Walk-in refrigerators and freezers typically have remote condensers. Some refrigerated casework has remote condensers, while some have a self-contained condenser built into the unit. Refrigerated casework with built-in condensers reject heat directly to the space while remote condensers reject heat in the remote location, typically on the roof or behind the building.

Refrigerated casework can be further classified by the purpose, the type of doors and, when there are no doors, the configuration: horizontal, vertical or semi-vertical. USDOE has developed standards for refrigerated casework. [bookref id="USDOE-requirements-for-refrigerated-casework-(kWh/d)"] shows these classifications along with the standard level of performance, expressed in kWh/d, which depends on the class of equipment, the total display area, and the volume of the casework.

[table title="USDOE Requirements for Refrigerated Casework (kWh/d)" id="USDOE-requirements-for-refrigerated-casework-(kWh/d)"]

Table I-1- Standard Levels For Commercial Refrigeration Equipment

Equipment class 2 Standard level * **
(kWh/day)***
Equipment class Standard level * **
(kWh/day)
VOP.RC.M 0.82 x TDA + 4.07 VCT.RC.I 0.66 x TDA + 3.05
SVO.RC.M 0.83 x TDA + 3.18 HCT.RC.M 0.16 x TDA + 0.13
HZO.RC.M 0.35 x TDA + 2.88 HCT.RC.L 0.34 x TDA + 0.26
VOP.RC.L 2.27 x TDA + 6.85 HCT.RC.I 0.4 x TDA + 0.31
HZO.RC.L 0.57 x TDA + 6.88 VCS.RC.M 0.11 x V + 0.26
VCT.RC.M 0.22 x TDA + 1.95 VCS.RC.L 0.23 x V + 0.54
VCT.RC.L 0.56 x TDA + 2.61 VCS.RC.I 0.27 x V + 0.63
SOC.RC.M 0.51 x TDA + 0.11 HCS.RC.M 0.11 x V + 0.26
VOP.SC.M 1.74 x TDA + 4.71 HCS.RC.L 0.23 x V + 0.54
SVO.SC.M 1.73 x TDA + 4.59 HCS.RC.I 0.27 x V + 0.63
HZO.SC.M 0.77 x TDA + 5.55 SOC.RC.L 1.08 x TDA + 0.22
HZO.SC.L 1.92 x TDA + 7.08 SOC.RC.I 1.26 x TDA + 0.26
VCT.SC.I 0.67 x TDA + 3.29 VOP.SC.L 4.37 x TDA + 11.82
VCS.SC.I 0.38 x V + 0.88 VOP.SC.I 5.55 x TDA + 15.02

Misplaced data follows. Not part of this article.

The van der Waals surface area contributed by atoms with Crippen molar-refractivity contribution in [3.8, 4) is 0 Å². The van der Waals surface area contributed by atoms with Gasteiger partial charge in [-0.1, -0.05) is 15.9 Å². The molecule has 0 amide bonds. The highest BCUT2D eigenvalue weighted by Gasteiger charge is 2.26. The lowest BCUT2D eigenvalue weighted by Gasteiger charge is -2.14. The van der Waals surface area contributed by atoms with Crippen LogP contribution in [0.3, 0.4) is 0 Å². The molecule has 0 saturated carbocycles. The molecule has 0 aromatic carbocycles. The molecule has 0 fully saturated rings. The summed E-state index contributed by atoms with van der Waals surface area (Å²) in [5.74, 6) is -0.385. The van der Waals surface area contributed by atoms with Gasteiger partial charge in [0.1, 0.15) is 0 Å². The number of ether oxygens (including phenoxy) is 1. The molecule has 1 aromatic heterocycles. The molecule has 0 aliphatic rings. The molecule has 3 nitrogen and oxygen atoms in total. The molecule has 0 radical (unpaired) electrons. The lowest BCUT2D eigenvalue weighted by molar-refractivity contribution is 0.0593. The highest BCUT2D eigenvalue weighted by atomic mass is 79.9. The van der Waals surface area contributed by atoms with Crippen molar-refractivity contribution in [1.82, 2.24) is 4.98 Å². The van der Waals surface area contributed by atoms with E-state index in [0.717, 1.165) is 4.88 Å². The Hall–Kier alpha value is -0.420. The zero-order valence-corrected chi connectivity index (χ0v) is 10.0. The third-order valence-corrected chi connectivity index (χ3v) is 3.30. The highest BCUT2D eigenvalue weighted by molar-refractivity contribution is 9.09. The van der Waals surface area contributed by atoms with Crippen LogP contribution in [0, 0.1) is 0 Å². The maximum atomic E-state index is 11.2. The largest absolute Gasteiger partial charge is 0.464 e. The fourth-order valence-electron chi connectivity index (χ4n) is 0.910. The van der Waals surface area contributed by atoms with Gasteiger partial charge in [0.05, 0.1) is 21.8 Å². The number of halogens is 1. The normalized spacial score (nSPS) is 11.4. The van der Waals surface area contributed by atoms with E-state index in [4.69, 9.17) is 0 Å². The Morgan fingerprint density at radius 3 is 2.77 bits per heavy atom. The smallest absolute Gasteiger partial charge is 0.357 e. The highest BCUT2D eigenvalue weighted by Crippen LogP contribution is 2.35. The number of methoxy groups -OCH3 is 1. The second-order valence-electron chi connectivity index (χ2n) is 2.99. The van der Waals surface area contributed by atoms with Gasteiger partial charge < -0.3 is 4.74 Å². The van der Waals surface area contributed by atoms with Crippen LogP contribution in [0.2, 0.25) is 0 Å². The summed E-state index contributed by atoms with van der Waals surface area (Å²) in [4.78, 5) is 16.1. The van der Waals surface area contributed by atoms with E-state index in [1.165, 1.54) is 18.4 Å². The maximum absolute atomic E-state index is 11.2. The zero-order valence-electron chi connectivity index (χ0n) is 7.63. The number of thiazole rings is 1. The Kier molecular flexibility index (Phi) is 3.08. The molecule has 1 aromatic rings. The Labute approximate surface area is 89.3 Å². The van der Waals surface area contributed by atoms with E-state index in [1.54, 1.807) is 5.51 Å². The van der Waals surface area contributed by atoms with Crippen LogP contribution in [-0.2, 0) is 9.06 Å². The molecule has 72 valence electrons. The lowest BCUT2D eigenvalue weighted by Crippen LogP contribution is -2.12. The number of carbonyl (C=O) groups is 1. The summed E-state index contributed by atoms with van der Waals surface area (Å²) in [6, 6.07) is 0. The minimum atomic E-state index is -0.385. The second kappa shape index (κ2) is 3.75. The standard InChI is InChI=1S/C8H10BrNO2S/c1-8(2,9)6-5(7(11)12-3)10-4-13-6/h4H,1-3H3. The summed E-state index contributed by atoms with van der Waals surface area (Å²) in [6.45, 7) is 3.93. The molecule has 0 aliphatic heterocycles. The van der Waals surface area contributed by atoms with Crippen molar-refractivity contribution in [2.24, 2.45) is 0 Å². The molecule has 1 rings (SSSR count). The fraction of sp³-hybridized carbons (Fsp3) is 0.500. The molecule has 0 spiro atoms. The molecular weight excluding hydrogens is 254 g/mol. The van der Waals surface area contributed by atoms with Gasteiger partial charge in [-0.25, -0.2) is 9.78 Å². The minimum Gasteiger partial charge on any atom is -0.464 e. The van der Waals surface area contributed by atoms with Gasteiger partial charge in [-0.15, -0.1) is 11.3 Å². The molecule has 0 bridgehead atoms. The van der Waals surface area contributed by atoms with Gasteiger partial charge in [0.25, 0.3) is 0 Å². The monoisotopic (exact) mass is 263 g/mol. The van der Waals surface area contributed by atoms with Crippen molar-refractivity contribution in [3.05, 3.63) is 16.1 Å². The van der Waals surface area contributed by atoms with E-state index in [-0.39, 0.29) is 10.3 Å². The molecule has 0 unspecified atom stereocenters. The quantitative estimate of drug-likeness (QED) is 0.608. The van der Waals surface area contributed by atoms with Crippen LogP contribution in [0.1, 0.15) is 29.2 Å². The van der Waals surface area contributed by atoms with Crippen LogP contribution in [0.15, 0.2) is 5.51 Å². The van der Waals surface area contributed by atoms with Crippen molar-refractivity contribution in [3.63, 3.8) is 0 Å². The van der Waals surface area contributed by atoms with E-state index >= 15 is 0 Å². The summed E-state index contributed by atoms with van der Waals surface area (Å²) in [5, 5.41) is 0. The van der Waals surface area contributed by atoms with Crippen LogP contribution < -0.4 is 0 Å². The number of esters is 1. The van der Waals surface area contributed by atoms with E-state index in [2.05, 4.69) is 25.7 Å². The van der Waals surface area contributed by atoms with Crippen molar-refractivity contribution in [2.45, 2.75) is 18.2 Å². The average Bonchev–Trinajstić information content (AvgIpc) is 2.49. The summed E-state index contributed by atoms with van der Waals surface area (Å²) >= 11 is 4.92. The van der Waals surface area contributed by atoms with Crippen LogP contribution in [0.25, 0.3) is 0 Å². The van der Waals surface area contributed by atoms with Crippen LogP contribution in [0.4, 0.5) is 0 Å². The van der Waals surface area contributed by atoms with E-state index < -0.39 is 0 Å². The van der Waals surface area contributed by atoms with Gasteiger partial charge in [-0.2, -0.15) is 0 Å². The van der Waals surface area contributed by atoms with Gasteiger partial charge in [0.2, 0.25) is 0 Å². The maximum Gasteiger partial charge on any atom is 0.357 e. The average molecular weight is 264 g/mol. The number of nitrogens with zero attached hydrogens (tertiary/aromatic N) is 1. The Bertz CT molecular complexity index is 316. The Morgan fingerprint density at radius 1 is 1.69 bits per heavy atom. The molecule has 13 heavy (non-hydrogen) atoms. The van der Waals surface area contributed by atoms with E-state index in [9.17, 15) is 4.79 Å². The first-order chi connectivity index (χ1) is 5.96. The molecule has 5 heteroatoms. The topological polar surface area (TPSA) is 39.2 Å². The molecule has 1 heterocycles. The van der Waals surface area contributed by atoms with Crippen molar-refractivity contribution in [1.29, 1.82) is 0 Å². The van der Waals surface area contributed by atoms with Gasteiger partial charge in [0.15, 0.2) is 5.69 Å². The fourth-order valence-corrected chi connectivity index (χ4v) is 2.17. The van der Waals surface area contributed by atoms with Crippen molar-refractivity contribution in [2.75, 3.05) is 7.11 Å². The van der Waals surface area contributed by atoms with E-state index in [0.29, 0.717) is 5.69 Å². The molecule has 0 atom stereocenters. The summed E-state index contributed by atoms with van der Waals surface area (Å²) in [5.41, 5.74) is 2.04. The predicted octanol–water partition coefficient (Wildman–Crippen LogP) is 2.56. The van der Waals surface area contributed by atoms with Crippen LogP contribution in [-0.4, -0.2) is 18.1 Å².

HCT.SC.I 0.56 x TDA + 0.43 SVO.SC.L 4.34 x TDA + 11.51
SVO.RC.L 2.27 x TDA + 6.85 SVO.SC.I 5.52 x TDA + 14.63
VOP.RC.I 2.89 x TDA + 8.7 HZO.SC.I 2.44 x TDA + 9.
SVO.RC.I 2.89 x TDA + 8.7 SOC.SC.I 1.76 x TDA + 0.36
HZO.RC.I 0.72 x TDA + 8.74 HCS.SC.I 0.38 x V + 0.88

*TDA is the total display area of the case, as measured in the Air-Conditioning and Refrigeration Institute (ARI) Standard 1200-2006, Appendix D.

** V is the volume of the case, as measured in ARI Standard 1200-2006, Appendix C.

***Kilowatt hours per day.

2For this rulemaking, equipment class designations consist of a combination (in sequential order separated by periods) of : (1) An equipment family code (VOP=vertical open, SVO=semivertical open, HZO=horizontal open, VCT=vertical transparent doors, VCS=vertical solid doors, HCT=horizontal transparent doors, HCS=horizontal solid doors, or SOC=service over counter); (2) an operating mode code (RC=remote condensing or SC=self contained); and (3) a rating temperature code (M=medium temperature (38º F), L=low temperature (0ºF), or I=ice-cream temperature (-15ºF)). For example, "VOP.RC.M" refers to the "vertical open, remote condensing, medium temperature" equipment class. See discussion in section V.A.2 and chapter 3 of the TSD, market and technology assessment, for a more detailed explanation of the equipment class terminology. See table IV-2 for a list of the equipment classes by category.

Walk-in refrigerators and freezers are not covered by the USDOE standards and test procedures. COMNET default values for these are given in [bookref id="default-power-for-walk-in-refrigerators-and-freezers-(W/ft²)"]. These values are expressed in W/ft² of refrigerator or freezer area. This power is assumed to occur continuously. Some walk-ins have glass display doors on one side so that products can be loaded from the back. Glass display doors increase the power requirements of walk-ins. Additional power is added when glass display doors are present. The total power for walk-in refrigerators and freezers is given in Equation (6.4.6-1).

(6.4.6-1)

$$ P_{Walk-in} = \left ( A_{Ref} \cdot PD_{Ref} + N_{Ref} \cdot D_{Ref} \right )+\left ( A_{Frz} \cdot PD_{Frz} + N_{Frz} \cdot D_{Frz} \right ) $$

Where

PWalk-in is the estimated power density for the walk-in refrigerator or freezer in (W)
Axxx the area of the walk-in refrigerator or freezer (ft²)
Nxxx the number of glass display doors (unitless)
PDxxx the power density of the walk-in refrigerator or freezer taken from [bookref id="default-power-for-walk-in-refrigerators-and-freezers-(W/ft²)"] (W/ft²)
Dxxx the power associated with a glass display door for a walk-in refrigerator or freezer (W/door)
xxx subscript indicating a walk-in freezer or refrigerator (Ref or Frz)

[table title="Default Power for Walk-In Refrigerators and Freezers (W/ft²)" id="default-power-for-walk-in-refrigerators-and-freezers-(W/ft²)"]
Source: These values are determined using the procedures of the Heatcraft Engineering Manual, Commercial Refrigeration Cooling and Freezing Load Calculations and Reference Guide, August 2006. The EER is assumed to be 12.39 for refrigerators and 6.33 for Freezers. The specific efficiency is assumed to be 70 for refrigerators and 50 for freezers. Operating temperature is assumed to be 35 F for refrigerators and -10 F for freezers.